This sample Project Quality Plan for a C3 Coach Communication System includes sections for scope, purpose, justification, task descriptions and task schedule.
What tools are available to help me effectively create a project schedule?
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When there's a lot of digging going on, you need to keep track of how, what and where. This form is designed to keep you from being buried up to your neck in confusion.
When you have lots of projects going on, it helps to keep track of them by project manager. Use this form to do just that.
Use this form to record project schedule information on small or simple projects.
Once the project scheduling is completed, the right resource must be allocated to tasks. One must identify over- or under-commitment of resources. Next, you need to optimize the plan by analyzing dependencies, resource conflicts and revising the schedules as necessary. The following guidelines and sample format for resource planning will help you do these activities, based on the following project management model.
After developing the work breakdown structure and identifying the lowest level elements, the next step is to do the scheduling for the project. The activities involved are estimating the duration of all tasks identified in the WBS, determining the logical dependencies amongst the tasks and creating a timeline for the tasks. The following guidelines will help you do these activities.
For NPD projects, a good mindset for scheduling, controlling, and closing NPD project schedules is warranted. Your Job: provide scheduling software with information related to the schedule. Tool’s Job: create and manage the schedule. The YJTJ concepts provide the foundational building blocks that enable successful project, resource, and portfolio management.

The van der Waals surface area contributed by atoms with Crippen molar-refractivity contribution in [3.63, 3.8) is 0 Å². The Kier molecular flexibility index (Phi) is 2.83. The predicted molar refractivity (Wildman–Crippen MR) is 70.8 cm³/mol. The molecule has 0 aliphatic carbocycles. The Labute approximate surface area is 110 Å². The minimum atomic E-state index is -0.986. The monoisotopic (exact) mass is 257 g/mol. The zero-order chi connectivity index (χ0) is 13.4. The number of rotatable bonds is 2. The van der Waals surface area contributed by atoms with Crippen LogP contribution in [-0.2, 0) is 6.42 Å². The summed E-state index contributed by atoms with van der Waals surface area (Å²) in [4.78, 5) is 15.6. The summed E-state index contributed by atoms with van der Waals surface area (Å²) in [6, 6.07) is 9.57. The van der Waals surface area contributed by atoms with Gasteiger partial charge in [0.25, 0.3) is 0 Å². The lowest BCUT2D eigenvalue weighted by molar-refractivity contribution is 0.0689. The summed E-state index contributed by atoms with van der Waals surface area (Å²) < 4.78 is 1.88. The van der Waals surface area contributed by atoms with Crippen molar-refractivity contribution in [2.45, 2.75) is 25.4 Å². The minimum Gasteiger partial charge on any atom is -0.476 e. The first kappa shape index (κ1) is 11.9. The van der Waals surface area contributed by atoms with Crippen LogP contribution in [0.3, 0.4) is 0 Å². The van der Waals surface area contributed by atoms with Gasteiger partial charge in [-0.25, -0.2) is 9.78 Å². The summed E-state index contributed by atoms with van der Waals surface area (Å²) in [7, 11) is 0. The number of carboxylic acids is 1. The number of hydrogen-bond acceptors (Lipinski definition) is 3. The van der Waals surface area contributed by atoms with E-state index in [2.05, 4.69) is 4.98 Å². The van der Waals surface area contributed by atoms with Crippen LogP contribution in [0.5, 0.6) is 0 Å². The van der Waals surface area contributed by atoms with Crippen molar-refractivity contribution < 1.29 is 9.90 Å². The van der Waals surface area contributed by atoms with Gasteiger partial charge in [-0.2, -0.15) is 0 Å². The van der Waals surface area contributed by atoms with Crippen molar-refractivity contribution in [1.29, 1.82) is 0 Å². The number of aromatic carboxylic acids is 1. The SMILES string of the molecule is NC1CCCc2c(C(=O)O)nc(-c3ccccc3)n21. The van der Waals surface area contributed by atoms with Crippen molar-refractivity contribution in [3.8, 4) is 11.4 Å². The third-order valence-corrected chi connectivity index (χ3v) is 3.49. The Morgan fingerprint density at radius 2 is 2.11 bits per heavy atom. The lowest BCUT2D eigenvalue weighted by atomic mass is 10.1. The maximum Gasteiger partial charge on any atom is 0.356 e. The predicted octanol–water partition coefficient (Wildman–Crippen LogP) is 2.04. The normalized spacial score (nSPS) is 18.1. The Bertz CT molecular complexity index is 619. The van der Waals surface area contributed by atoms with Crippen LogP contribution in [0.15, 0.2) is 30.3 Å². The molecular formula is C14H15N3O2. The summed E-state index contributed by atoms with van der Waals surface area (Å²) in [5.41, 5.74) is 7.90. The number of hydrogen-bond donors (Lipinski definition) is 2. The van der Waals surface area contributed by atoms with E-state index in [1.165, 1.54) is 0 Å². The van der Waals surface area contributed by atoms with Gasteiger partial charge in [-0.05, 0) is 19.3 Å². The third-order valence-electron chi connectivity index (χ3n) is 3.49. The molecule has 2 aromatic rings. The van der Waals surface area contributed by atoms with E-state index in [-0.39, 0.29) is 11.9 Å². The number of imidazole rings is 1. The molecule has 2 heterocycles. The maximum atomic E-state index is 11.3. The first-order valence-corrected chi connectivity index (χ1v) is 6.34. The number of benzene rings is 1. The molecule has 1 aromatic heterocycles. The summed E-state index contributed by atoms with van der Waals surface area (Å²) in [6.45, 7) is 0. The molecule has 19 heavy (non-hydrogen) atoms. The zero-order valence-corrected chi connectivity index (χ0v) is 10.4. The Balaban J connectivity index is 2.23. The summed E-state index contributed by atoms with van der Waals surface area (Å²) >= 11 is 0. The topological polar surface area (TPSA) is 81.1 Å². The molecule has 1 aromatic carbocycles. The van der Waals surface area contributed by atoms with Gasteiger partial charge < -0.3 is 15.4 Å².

Too often project managers create schedules that are optimistic or “success oriented” -- there is an assumption that the work will flow smoothly, that nothing will go wrong. Risk identification is an important process to anticipate what could go wrong, so you can deal with it in your plan. Concurrent risk analysis is about identifying risks as a natural part of developing your schedule so that when your schedule is complete it reflects the major risks in your project. That is, your project plan will not be strictly “success oriented.” This is important when there is tremendous pressure to create a schedule quickly and the project manager is tempted to put off risk analysis until after the schedule is complete.
The purpose of the webinar is to give attendees a thorough understanding of how to create and use a CPM schedule to bring projects in on time, as well as understand some of the pitfalls of poor network design. If you are new to scheduling, this will help you get a jump start to understanding the mechanics and benefits of good scheduling practices; if you are a veteran of scheduling, you may discover a thing or two that will work better for you in bringing projects in on time.
The purpose of the webinar series is to give attendees an understanding of how to make the CPM schedule model work FOR you. To register, click on the "Register" link on this page. If you missed part 1, the webinar presented in March, you can access the recording on the SCoP website (under the WEBINARS tab, choose the filter for “Recorded Webinars”.)
The final webinar in our Organizational Change Management (OCM) series discusses OCMs role as it relates to and impacts project scheduling. In this webinar we will answer the questions - How does training drive the schedule? Do you "Love or Lump"? We will cover tips and techniques you can directly implement into your project schedule that will make you the master of your schedule.